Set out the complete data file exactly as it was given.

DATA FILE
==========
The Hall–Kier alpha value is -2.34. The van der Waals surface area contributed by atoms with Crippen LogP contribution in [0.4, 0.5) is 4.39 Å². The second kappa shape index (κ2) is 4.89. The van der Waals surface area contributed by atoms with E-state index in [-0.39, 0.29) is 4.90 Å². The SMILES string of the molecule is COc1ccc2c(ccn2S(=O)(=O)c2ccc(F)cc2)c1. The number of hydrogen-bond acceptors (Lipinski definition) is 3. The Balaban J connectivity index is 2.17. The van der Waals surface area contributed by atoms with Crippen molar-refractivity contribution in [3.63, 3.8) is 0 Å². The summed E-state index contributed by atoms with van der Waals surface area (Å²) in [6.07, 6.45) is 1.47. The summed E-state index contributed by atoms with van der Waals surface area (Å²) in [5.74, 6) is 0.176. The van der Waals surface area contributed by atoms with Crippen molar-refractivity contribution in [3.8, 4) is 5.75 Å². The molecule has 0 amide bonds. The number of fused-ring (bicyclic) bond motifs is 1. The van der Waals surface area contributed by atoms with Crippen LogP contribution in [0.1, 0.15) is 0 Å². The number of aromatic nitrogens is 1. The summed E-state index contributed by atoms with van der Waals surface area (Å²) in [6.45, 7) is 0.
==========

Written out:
The Hall–Kier alpha value is -2.34. The van der Waals surface area contributed by atoms with Crippen LogP contribution in [0.4, 0.5) is 4.39 Å². The second kappa shape index (κ2) is 4.89. The van der Waals surface area contributed by atoms with E-state index in [-0.39, 0.29) is 4.90 Å². The SMILES string of the molecule is COc1ccc2c(ccn2S(=O)(=O)c2ccc(F)cc2)c1. The number of hydrogen-bond acceptors (Lipinski definition) is 3. The Balaban J connectivity index is 2.17. The van der Waals surface area contributed by atoms with Crippen molar-refractivity contribution in [3.63, 3.8) is 0 Å². The summed E-state index contributed by atoms with van der Waals surface area (Å²) in [6.07, 6.45) is 1.47. The summed E-state index contributed by atoms with van der Waals surface area (Å²) in [5.74, 6) is 0.176. The van der Waals surface area contributed by atoms with Crippen molar-refractivity contribution in [3.8, 4) is 5.75 Å². The molecule has 0 amide bonds. The number of fused-ring (bicyclic) bond motifs is 1. The van der Waals surface area contributed by atoms with Crippen LogP contribution in [0.1, 0.15) is 0 Å². The number of aromatic nitrogens is 1. The summed E-state index contributed by atoms with van der Waals surface area (Å²) in [6.45, 7) is 0.